The following excerpt was written by Victor Montalvo. Victor is the lead pastor of Reality Community Church in Sanford, FL, the city where Trayvon Martin was killed. Reality Community Church is a diverse congregation — a mix of Latino, Anglo, African-American, and Asian congregants.
Did the jury make the right call? I just don’t know. The reality is that, above all else, this was an extremely complicated situation with both individuals involved operating from a sense of fear. Trayvon feared he was being followed and George feared another home invasion in his neighborhood. Did it all happen the way the trial painted it? We will never know. We can’t really know, and that is terribly unsettling.
It’s unsettling because we want to close the book. We want answers. Outsiders came looking for a story or looking for a fight. We who live here just want this to be over. We want justice served and the spotlight gone so we can begin to put the pieces of our fractured city together. As long as the nation peered into our little town they sought for one thing: a villain.
The news, the talking heads, the activists, they just wanted a monster. They wanted someone to blame, someone to hate. They tried to paint George Zimmerman as a hotheaded, racist, wannabe vigilante. If that wasn’t sticking they tried painting Trayvon Martin as a reckless, drug-using thug looking for trouble. Both were horribly wrong, but more people watched, and more people seethed.
It reminded me of one of the wide range of responsibilities I have as a father. One particular night, I was called upon to be a “tiger slayer”. At three-years old, my daughter saw the Jungle Book and woke up afraid. Apparently, there was a tiger in her closet. In the wee hours of the morning I concluded that trying to explain to her the absence of the tiger would take too long and may not actually work. So, I lied. Well, I pretended. I “found” the tiger, smashed it and drug it out of the room. Afterwards, my daughter slept wonderfully.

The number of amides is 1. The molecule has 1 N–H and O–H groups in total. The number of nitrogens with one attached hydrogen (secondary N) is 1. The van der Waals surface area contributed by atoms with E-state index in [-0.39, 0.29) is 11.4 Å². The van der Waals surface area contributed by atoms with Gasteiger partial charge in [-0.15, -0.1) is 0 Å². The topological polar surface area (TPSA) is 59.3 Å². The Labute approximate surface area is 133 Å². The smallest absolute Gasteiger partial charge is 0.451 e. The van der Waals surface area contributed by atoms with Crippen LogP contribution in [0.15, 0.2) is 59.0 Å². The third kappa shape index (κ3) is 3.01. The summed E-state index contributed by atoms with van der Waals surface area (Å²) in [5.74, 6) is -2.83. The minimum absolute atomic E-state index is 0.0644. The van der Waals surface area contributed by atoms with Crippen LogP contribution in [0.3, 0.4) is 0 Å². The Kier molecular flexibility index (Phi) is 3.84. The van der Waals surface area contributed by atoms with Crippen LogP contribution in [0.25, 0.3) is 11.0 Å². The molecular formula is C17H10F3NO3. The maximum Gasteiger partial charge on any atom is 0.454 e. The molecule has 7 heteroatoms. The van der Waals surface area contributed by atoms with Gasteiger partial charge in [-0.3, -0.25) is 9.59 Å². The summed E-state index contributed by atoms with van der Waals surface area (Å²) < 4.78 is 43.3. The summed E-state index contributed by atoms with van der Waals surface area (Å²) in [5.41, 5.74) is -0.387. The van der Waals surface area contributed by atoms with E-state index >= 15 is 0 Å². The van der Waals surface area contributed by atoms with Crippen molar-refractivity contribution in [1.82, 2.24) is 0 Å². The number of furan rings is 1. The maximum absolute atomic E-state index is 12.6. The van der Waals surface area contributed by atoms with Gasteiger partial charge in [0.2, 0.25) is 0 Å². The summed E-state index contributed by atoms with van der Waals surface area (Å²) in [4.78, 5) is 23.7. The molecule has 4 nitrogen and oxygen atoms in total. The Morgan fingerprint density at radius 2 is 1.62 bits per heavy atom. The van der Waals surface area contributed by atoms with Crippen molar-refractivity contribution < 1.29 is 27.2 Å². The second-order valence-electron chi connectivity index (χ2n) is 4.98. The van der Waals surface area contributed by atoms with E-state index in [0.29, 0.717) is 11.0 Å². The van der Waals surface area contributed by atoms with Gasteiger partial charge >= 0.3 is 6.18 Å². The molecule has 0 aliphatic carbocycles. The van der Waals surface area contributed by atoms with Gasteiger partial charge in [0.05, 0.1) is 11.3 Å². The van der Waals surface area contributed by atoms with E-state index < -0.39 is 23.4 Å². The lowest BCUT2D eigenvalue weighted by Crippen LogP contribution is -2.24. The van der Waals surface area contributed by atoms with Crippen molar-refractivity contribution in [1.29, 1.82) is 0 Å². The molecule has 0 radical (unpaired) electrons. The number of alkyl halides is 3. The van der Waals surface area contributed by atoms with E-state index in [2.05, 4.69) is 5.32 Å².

Maybe that’s what we wanted after all. We wanted a boogeyman in the closet. We wanted a young thug or a racist vigilante. We wanted someone to be evil so we could move on, feeling like there is some sense to this tragedy. Well, that just isn’t going to happen. It’s never going to happen. Our world just doesn’t work that way.
So what do we do? We grieve. We pray. We pray for the Martin family, who is grieving the tragic death of their son. We pray for the Zimmerman family, who will never be the same after this experience. We pray for Sanford, which has a mountain of fear, distrust and racial tension to climb. We pray for our nation, who is still deeply mired in racial distrust. We pray for the Church, that we would be a beacon of hope and a shining example of Christ’s desires for our world.
The Church must model the way out of this racial abyss. As long as we preach racial tolerance we will get nowhere in remedying the racial divide we have in our churches and in our nation.